Informing development strategies for new tuberculosis vaccines: mathematical modelling and novel epidemiological tools

Harris, RC; (2018) Informing development strategies for new tuberculosis vaccines: mathematical modelling and novel epidemiological tools. PhD thesis, London School of Hygiene & Tropical Medicine. DOI:

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Background: With an estimated 10.4 million incident tuberculosis (TB) cases in 2015, and the current trajectory of 1.5%/year incidence rate decline, new TB vaccines are urgently needed to help meet the WHO goal of tuberculosis elimination by 2050. However, insufficient epidemiological evidence exists to inform TB vaccine development strategies and to assist clinical trial site selection and design. Research to meet these data needs is critical to accelerate TB vaccine development. To maximise the future impact of new TB vaccines, estimates of the population-level impact of vaccine characteristics and implementation strategies are needed to inform design of TB vaccine target product profiles. To accelerate and de-risk clinical trials, appropriate epidemiological data are required to inform trial site selection, sample size calculations and recruitment strategy. However, data availability at trial sites is limited, and prospective studies are resource-intensive, so new methods are needed to collect appropriate data to inform TB vaccine trial design. To inform data-driven development strategies for new TB vaccines, the aims of this thesis were to 1) estimate the epidemiological impact of new TB vaccine characteristics and implementation in China to inform design of target product profiles; and 2) to develop a novel epidemiological spatial mapping tool capable of informing clinical trial design for new TB vaccines in low-income, high-burden settings. Methods: A deterministic, age-structured, Mycobacterium tuberculosis transmission model was developed and calibrated to age-stratified epidemiological and demographic data from China. This was employed to estimate the population-level epidemiological impact of new TB vaccines over the 2025-2050 time horizon, through an exploration of potential vaccine characteristics and implementation strategies. A new methodology for empirical data collection to determine spatial distribution of TB notifications was developed. The electronic PArticipant Locator application (ePAL app) combined 3,243 community-identified points of interest with high resolution satellite maps, within an electronic tablet-based case report form. The app was integrated in to the National Tuberculosis Programme in Blantyre, Malawi, for collection of demographics, health status and coordinates of place of residence for patients ≥18 years initiating TB treatment. Accuracy of ePAL-recorded co-ordinates was evaluated against GPS coordinates obtained at the participant’s place of residence. Results: Mathematical modelling predicted a shift towards a reactivation-driven, ageing TB epidemic in China by 2050. Vaccines protective against disease, effective post-infection and providing at least 5 years protection were essential for achieving higher levels of impact. Vaccination of older adults provided greater population-level impact than vaccinating adolescents for all equivalent vaccines explored, even if much lower coverage were achieved in older adult vaccination. Recommendations for post-infection vaccines were robust to substantial reductions in efficacy and duration of protection in older adults, whereas for pre-infection vaccines in some of these scenarios adolescent vaccination may be equivalent or preferred. Vaccinating older adults with post-infection vaccines provided substantially higher impact than pre-infection vaccines. 1,899 TB patients were registered using ePAL in the 12-month study period, with high patient acceptance (98.7%, 1,899/1,924). ePAL achieved clinic-based collection of patient location of residence accurate to a median of 84 metres (IQR: 35-317 metres) in a high population density urban setting without a municipal address system. Advantages of the ePAL system included real-time availability of high-resolution spatial data, low set up costs, and ease of use by health staff as part of routine TB registration. Data were used to identify areas with high TB burden, potentially suitable for TB vaccine trials. Conclusions: The research presented in this thesis informs the development of appropriate TB vaccines and target populations to maximise future population-level impact. A prevention of disease vaccine efficacious post-infection and delivered to older adults would contribute towards maximising population-level impact in China. Adolescent-targeted tuberculosis vaccines are likely to have low impact in ageing, reactivation-driven epidemics like China, which suggests a modification of the current strategic focus on adolescents among certain funders. Clinical trials should assess disease endpoints, include M.tb-infected and older adult populations, and extend beyond the usual 2-3 years follow up. To support design of disease endpoint trials, ePAL may provide an accurate, easily implementable, low-cost tool for identification of areas of high TB burden in settings without addresses.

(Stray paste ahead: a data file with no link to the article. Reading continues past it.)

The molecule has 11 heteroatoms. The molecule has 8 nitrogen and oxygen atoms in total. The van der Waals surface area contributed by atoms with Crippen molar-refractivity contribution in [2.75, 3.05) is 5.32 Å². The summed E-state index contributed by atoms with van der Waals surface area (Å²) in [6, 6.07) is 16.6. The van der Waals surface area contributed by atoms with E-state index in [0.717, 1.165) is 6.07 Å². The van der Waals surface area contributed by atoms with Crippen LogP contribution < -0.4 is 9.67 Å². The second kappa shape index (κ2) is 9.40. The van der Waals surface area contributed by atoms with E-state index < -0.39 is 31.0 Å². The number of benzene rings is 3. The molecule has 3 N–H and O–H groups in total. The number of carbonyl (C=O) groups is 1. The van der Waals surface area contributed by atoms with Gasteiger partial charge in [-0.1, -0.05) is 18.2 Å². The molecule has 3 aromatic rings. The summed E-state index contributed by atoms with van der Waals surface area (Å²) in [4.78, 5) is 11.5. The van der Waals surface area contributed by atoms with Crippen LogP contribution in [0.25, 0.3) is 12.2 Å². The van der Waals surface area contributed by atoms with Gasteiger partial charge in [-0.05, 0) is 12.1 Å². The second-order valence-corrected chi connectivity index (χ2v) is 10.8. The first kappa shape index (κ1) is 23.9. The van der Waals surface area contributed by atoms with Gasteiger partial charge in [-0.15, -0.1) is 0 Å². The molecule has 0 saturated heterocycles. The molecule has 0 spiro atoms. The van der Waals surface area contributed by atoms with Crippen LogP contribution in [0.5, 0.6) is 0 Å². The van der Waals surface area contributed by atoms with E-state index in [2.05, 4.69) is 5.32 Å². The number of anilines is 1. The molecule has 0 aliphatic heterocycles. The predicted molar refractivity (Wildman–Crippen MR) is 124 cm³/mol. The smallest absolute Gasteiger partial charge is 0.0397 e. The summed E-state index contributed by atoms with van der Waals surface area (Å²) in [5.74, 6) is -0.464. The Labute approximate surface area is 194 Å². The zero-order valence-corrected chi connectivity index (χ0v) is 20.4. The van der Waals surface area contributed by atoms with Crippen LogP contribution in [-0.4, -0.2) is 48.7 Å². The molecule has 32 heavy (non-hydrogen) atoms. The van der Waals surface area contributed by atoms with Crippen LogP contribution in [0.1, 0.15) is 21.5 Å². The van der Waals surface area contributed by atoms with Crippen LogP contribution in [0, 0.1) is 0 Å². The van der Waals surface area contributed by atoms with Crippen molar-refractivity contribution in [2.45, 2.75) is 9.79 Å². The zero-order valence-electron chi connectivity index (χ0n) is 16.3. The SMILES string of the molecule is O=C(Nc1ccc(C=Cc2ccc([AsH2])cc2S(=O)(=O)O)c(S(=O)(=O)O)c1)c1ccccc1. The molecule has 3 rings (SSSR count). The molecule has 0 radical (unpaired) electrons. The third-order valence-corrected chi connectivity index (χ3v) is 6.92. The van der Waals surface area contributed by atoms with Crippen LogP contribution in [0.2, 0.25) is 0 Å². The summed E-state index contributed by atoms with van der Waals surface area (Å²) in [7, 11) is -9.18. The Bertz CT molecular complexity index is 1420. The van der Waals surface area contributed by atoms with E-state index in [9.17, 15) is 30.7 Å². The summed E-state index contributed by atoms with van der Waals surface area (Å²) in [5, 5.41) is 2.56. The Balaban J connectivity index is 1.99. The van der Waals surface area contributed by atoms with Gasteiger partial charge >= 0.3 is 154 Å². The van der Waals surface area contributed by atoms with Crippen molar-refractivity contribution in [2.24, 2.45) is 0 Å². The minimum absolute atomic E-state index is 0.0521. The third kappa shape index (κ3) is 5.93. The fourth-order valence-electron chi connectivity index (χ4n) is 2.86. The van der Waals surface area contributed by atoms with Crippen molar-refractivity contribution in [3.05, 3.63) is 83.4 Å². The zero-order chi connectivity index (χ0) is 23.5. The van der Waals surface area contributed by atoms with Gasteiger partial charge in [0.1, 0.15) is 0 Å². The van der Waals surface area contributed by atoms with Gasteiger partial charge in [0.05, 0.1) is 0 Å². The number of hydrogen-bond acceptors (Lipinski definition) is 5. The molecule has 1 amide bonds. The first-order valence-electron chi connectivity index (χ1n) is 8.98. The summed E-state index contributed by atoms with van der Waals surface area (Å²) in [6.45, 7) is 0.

Item Type: Thesis
Thesis Type: Doctoral
Thesis Name: PhD
Contributors: White, Richard (Thesis advisor); Sumner, Tom (Thesis advisor);
Faculty and Department: Faculty of Epidemiology and Population Health > Dept of Infectious Disease Epidemiology
Funders: UK Medical Research Council
Copyright Holders: Rebecca Claire Harris


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